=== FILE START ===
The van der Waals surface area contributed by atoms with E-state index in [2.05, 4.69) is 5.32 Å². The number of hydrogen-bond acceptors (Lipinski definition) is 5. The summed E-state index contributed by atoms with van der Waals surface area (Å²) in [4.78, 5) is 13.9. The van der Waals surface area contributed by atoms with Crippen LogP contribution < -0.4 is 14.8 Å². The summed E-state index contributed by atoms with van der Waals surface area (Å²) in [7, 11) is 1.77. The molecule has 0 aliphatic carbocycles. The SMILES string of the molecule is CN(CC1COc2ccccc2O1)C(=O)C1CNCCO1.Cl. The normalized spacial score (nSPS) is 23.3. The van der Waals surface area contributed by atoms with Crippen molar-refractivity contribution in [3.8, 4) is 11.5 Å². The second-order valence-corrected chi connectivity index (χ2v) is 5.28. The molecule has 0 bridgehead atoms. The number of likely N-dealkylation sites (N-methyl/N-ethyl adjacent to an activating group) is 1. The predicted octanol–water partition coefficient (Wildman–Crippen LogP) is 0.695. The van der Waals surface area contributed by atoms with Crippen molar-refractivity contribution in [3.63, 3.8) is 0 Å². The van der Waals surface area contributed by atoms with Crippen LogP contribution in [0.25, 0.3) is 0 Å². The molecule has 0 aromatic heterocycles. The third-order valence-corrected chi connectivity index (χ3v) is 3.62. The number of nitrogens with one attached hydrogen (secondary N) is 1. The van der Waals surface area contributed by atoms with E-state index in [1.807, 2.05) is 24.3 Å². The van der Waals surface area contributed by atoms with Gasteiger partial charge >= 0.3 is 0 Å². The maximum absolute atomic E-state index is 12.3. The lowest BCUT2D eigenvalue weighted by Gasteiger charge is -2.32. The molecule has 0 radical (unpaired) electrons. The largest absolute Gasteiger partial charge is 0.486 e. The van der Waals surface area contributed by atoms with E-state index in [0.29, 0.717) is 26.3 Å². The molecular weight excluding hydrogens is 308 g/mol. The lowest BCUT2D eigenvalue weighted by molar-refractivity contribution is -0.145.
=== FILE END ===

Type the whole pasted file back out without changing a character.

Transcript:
The van der Waals surface area contributed by atoms with E-state index in [2.05, 4.69) is 5.32 Å². The number of hydrogen-bond acceptors (Lipinski definition) is 5. The summed E-state index contributed by atoms with van der Waals surface area (Å²) in [4.78, 5) is 13.9. The van der Waals surface area contributed by atoms with Crippen LogP contribution < -0.4 is 14.8 Å². The summed E-state index contributed by atoms with van der Waals surface area (Å²) in [7, 11) is 1.77. The molecule has 0 aliphatic carbocycles. The SMILES string of the molecule is CN(CC1COc2ccccc2O1)C(=O)C1CNCCO1.Cl. The normalized spacial score (nSPS) is 23.3. The van der Waals surface area contributed by atoms with Crippen molar-refractivity contribution in [3.8, 4) is 11.5 Å². The second-order valence-corrected chi connectivity index (χ2v) is 5.28. The molecule has 0 bridgehead atoms. The number of likely N-dealkylation sites (N-methyl/N-ethyl adjacent to an activating group) is 1. The predicted octanol–water partition coefficient (Wildman–Crippen LogP) is 0.695. The van der Waals surface area contributed by atoms with Crippen molar-refractivity contribution in [3.63, 3.8) is 0 Å². The van der Waals surface area contributed by atoms with Crippen LogP contribution in [0.25, 0.3) is 0 Å². The molecule has 0 aromatic heterocycles. The third-order valence-corrected chi connectivity index (χ3v) is 3.62. The number of nitrogens with one attached hydrogen (secondary N) is 1. The van der Waals surface area contributed by atoms with E-state index in [1.807, 2.05) is 24.3 Å². The van der Waals surface area contributed by atoms with Gasteiger partial charge >= 0.3 is 0 Å². The maximum absolute atomic E-state index is 12.3. The lowest BCUT2D eigenvalue weighted by Gasteiger charge is -2.32. The molecule has 0 radical (unpaired) electrons. The largest absolute Gasteiger partial charge is 0.486 e. The van der Waals surface area contributed by atoms with E-state index in [0.29, 0.717) is 26.3 Å². The molecular weight excluding hydrogens is 308 g/mol. The lowest BCUT2D eigenvalue weighted by molar-refractivity contribution is -0.145.